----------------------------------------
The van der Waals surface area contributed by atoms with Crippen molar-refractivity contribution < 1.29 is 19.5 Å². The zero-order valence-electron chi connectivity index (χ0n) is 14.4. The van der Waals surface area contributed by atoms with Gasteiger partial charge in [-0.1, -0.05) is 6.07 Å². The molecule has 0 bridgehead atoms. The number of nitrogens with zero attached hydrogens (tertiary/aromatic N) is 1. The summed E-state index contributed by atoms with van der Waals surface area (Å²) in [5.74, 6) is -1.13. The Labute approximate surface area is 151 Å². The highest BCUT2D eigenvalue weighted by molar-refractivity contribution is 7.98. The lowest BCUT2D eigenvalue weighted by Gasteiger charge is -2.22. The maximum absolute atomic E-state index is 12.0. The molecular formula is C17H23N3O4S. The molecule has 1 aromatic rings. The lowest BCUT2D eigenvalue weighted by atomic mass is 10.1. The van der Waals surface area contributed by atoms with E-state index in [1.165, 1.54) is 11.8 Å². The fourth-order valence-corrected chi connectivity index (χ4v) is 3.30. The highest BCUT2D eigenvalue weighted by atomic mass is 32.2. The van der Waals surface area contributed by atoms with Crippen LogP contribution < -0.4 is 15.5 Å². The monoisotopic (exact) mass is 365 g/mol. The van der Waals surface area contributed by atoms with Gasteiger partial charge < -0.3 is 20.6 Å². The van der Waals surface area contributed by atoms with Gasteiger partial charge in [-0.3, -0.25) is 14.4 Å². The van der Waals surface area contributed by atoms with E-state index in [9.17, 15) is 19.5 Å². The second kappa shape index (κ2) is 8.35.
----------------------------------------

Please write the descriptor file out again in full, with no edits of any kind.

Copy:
The van der Waals surface area contributed by atoms with Crippen molar-refractivity contribution < 1.29 is 19.5 Å². The zero-order valence-electron chi connectivity index (χ0n) is 14.4. The van der Waals surface area contributed by atoms with Gasteiger partial charge in [-0.1, -0.05) is 6.07 Å². The molecule has 0 bridgehead atoms. The number of nitrogens with zero attached hydrogens (tertiary/aromatic N) is 1. The summed E-state index contributed by atoms with van der Waals surface area (Å²) in [5.74, 6) is -1.13. The Labute approximate surface area is 151 Å². The highest BCUT2D eigenvalue weighted by molar-refractivity contribution is 7.98. The lowest BCUT2D eigenvalue weighted by Gasteiger charge is -2.22. The maximum absolute atomic E-state index is 12.0. The molecular formula is C17H23N3O4S. The molecule has 1 aromatic rings. The lowest BCUT2D eigenvalue weighted by atomic mass is 10.1. The van der Waals surface area contributed by atoms with E-state index in [1.165, 1.54) is 11.8 Å². The fourth-order valence-corrected chi connectivity index (χ4v) is 3.30. The highest BCUT2D eigenvalue weighted by atomic mass is 32.2. The van der Waals surface area contributed by atoms with Crippen LogP contribution < -0.4 is 15.5 Å². The monoisotopic (exact) mass is 365 g/mol. The van der Waals surface area contributed by atoms with Gasteiger partial charge < -0.3 is 20.6 Å². The van der Waals surface area contributed by atoms with Gasteiger partial charge in [-0.3, -0.25) is 14.4 Å². The van der Waals surface area contributed by atoms with E-state index in [9.17, 15) is 19.5 Å². The second kappa shape index (κ2) is 8.35.